5 Crucial Reasons Why You Need Disability Insurance

An introductory paragraph can be one of an essay’s most difficult parts. But it can also be one of the most important.

A disability insurance policy may cover up to 80% of your income if you are disabled from your occupation (known as own-occupation coverage). You can find a disability policy individually or through your employer.

You Have Big Plans for the Future

Whether saving for retirement, buying your dream home, or investing in your child’s college education, you work hard to secure the income you need to support your lifestyle and future goals. Your life would be significantly shortened if you wound up sick or injured and were unable to work.

A disability policy allows you to continue paying your mortgage, credit cards, car loans, and other expenses without missing payments. It also gives you the flexibility to pursue personal projects and goals you’ve put on hold while working.

Like with life insurance, your health dramatically impacts the price of a New York disability insurance policy. That’s why purchasing a policy as early as possible makes sense, especially for women who can take advantage of gender-neutral pricing.

You’re a High Earner

High-income earners, such as doctors, lawyers, or small business owners, need a disability insurance policy that protects most of their income. This is because, despite a hefty salary, these individuals still have financial obligations that consume 60%-70% of their gross income.

Many employees can access group disability insurance as part of their company benefits package. However, more is needed. Unlike an individual policy, this is because most group disability insurance plans have issues and participation limits that can leave a high-income earner grossly underinsured.

Additionally, most group policies have a limited definition of disability that only covers a portion of your wages. High-income professionals often need a long-term disability insurance plan that offers “own occupation” coverage, which pays if you cannot perform the tasks of your current position (but could do another job). This type of policy is typically available through a private broker or financial professional.

You Have a Spouse

Disability insurance is an essential financial safety net to protect your lifestyle, savings objectives, and investment plans if you cohabitate. If one partner gets disabled, the other may struggle to pay for essential expenses like healthcare, housing, and food. Unlike SSI, private disability policies typically don’t consider the spouse’s income for eligibility purposes.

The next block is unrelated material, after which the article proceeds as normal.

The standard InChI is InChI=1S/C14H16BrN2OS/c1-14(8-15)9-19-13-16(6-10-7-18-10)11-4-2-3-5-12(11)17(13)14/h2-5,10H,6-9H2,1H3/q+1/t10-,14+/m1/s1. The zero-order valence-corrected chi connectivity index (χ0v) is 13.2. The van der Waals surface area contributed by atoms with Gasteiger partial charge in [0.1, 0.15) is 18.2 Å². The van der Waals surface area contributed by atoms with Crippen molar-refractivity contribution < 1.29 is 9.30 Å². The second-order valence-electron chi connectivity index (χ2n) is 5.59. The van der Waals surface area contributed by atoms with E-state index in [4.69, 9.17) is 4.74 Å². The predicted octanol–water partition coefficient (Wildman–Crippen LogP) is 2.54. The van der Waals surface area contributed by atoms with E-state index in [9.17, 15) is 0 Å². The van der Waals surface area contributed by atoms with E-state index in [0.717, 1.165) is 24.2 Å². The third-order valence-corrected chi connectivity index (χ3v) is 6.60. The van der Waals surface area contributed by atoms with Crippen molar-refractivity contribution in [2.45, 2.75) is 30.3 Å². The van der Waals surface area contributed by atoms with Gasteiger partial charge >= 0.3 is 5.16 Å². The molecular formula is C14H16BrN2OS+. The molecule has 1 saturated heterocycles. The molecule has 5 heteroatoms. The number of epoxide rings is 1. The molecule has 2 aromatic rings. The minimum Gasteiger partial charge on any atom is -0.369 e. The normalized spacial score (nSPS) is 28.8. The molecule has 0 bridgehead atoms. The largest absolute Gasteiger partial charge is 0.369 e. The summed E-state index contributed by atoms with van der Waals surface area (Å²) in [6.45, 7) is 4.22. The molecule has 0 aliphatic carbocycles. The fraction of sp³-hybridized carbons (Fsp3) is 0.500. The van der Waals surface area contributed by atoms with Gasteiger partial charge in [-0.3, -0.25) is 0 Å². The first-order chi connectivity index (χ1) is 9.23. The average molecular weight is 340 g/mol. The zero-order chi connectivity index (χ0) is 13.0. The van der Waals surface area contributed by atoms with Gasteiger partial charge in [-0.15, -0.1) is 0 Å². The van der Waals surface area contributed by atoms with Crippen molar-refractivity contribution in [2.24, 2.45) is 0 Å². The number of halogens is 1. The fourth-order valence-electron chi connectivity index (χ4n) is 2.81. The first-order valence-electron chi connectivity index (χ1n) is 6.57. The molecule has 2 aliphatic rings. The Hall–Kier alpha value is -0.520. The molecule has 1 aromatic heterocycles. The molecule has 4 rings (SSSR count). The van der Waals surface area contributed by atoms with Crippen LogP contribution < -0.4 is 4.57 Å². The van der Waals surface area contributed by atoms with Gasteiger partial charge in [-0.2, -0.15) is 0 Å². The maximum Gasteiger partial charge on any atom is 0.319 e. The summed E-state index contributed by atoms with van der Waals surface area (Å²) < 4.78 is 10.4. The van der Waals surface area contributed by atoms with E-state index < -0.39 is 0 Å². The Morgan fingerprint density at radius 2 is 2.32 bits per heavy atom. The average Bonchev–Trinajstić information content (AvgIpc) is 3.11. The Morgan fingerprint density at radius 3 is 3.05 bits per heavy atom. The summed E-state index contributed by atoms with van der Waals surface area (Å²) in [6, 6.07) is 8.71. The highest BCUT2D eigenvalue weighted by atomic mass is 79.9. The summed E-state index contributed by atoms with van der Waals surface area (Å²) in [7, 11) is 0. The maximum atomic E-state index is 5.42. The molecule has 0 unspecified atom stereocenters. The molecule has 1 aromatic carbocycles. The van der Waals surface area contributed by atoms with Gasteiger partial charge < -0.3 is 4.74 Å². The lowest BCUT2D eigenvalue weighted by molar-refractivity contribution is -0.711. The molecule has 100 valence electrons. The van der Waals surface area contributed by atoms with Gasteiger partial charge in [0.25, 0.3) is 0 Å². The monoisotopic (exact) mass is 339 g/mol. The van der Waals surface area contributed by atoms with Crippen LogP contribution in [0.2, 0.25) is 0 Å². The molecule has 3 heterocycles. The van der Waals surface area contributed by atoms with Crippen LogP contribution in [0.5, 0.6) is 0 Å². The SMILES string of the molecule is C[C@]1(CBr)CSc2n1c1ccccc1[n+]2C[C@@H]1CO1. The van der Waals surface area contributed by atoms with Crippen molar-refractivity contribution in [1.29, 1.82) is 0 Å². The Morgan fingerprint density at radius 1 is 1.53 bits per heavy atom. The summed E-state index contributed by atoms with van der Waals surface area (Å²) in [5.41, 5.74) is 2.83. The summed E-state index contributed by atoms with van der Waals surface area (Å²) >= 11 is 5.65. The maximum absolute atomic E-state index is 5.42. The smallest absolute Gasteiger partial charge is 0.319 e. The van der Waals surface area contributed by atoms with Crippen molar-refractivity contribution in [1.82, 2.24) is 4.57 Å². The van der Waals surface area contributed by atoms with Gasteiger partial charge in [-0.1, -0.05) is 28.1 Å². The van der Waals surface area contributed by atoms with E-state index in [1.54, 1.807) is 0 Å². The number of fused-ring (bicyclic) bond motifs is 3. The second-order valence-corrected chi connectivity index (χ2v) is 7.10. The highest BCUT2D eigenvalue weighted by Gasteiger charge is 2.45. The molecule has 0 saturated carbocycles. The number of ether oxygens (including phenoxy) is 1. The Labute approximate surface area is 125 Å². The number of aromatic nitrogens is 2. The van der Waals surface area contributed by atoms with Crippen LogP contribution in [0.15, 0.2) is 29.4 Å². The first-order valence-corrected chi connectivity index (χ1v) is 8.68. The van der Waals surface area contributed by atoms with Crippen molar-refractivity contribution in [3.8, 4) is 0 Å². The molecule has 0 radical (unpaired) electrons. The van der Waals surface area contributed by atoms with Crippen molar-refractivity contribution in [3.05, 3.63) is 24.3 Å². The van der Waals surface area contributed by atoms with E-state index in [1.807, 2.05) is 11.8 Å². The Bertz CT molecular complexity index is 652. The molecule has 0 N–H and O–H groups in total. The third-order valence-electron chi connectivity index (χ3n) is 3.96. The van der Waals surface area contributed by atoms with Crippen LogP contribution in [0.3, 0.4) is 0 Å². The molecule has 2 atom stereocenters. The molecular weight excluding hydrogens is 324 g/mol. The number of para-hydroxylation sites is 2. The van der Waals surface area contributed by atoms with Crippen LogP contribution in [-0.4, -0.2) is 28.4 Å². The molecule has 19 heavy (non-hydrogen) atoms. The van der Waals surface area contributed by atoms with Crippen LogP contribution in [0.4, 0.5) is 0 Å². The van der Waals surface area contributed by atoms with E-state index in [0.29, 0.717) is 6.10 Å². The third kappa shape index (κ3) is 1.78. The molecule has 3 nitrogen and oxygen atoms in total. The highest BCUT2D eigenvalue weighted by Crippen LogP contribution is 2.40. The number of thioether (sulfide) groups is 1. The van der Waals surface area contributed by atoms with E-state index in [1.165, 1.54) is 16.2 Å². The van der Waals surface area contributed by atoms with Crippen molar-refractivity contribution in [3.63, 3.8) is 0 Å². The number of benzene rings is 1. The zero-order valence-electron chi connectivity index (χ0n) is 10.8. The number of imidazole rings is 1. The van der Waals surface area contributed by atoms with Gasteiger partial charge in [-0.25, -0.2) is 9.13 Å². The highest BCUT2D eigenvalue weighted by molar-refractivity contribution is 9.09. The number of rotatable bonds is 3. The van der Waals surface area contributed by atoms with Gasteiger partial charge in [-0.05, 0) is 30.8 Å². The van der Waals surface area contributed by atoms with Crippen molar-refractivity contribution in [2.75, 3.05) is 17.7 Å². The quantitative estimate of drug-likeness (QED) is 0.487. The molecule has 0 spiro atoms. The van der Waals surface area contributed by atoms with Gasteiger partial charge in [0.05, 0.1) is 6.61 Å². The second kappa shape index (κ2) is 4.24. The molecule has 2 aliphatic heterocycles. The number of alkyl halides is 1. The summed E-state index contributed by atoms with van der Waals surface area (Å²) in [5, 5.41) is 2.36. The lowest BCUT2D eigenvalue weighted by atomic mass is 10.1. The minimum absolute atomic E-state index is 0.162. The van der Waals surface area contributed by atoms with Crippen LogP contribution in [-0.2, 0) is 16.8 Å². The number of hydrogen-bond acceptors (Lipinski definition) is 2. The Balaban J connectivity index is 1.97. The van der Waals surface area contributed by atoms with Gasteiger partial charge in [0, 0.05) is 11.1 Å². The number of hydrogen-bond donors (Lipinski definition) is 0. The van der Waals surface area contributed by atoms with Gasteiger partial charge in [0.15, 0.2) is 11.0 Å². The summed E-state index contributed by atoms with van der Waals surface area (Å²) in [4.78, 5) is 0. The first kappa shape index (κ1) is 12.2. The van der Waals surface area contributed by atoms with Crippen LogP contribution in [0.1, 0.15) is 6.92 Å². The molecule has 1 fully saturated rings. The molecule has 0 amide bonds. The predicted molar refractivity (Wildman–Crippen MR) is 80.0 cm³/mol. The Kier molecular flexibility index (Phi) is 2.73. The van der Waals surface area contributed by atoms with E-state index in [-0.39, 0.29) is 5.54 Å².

While many adults are willing to risk the sustainability of their retirement portfolio without long-term disability insurance, that is a much harder risk for couples who have shared dependents, such as children or aging parents. In addition to providing partial income replacement benefits, disability income insurance can help you continue making alimony or child support payments if necessary after divorce. Moreover, quality policies with “true own occupation” definitions of disability can provide significant peace of mind and security for families who are both working professionals.

You’re a Health Care Professional

Many employers (and professional associations) offer disability insurance. If yours does, ask an independent agent to quote you a personal policy on the side and compare it with the group plan to ensure you understand the strengths and weaknesses.

An individual policy tends to have a more robust definition of disability than group policies, but it can cost more because there are no employer subsidies. Often, a good strategy is to purchase the personal policy early in your career. At the same time, you can still pass the underwriting process without a medical condition that would trigger a pre-existing condition clause. This way, the policy can follow you if you change jobs. A “own-occupancy” definition is generally preferred, but some companies offer an “any-occupation” definition.

You’re at Risk

If you have significant savings or derive most of your income from passive sources that wouldn’t be affected by a disability, you may not need disability insurance. But if your most valuable asset is your ability to make a living, you should consider protecting it.

A disability policy will supplement your income if you cannot work due to injury or illness so you can focus on healing and still pay the bills. Whether your income is the primary source of financial security, every working person should have this protection in place. Even if your job offers workers’ compensation, this coverage typically only replaces part of your salary and may only last for a short time.


Leave a Reply

Your email address will not be published. Required fields are marked *